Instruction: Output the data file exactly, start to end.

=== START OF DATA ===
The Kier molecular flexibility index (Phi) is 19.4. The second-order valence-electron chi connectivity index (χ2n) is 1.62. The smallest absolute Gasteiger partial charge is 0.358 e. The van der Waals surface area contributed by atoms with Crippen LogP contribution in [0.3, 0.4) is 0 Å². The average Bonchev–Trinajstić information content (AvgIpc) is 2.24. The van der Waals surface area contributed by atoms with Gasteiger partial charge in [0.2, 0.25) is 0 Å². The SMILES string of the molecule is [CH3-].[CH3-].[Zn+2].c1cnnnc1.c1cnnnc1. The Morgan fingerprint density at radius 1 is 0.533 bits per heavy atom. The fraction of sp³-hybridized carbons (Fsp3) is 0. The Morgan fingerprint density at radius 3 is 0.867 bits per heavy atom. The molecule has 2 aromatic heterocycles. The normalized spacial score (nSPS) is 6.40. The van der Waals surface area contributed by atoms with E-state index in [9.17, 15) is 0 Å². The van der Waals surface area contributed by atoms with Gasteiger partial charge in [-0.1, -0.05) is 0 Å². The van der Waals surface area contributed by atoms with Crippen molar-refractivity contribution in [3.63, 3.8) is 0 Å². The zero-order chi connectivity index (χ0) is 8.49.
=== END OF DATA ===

The Kier molecular flexibility index (Phi) is 19.4. The second-order valence-electron chi connectivity index (χ2n) is 1.62. The smallest absolute Gasteiger partial charge is 0.358 e. The van der Waals surface area contributed by atoms with Crippen LogP contribution in [0.3, 0.4) is 0 Å². The average Bonchev–Trinajstić information content (AvgIpc) is 2.24. The van der Waals surface area contributed by atoms with Gasteiger partial charge in [0.2, 0.25) is 0 Å². The SMILES string of the molecule is [CH3-].[CH3-].[Zn+2].c1cnnnc1.c1cnnnc1. The Morgan fingerprint density at radius 1 is 0.533 bits per heavy atom. The fraction of sp³-hybridized carbons (Fsp3) is 0. The Morgan fingerprint density at radius 3 is 0.867 bits per heavy atom. The molecule has 2 aromatic heterocycles. The normalized spacial score (nSPS) is 6.40. The van der Waals surface area contributed by atoms with E-state index in [9.17, 15) is 0 Å². The van der Waals surface area contributed by atoms with Gasteiger partial charge in [-0.1, -0.05) is 0 Å². The van der Waals surface area contributed by atoms with Crippen molar-refractivity contribution in [3.63, 3.8) is 0 Å². The zero-order chi connectivity index (χ0) is 8.49.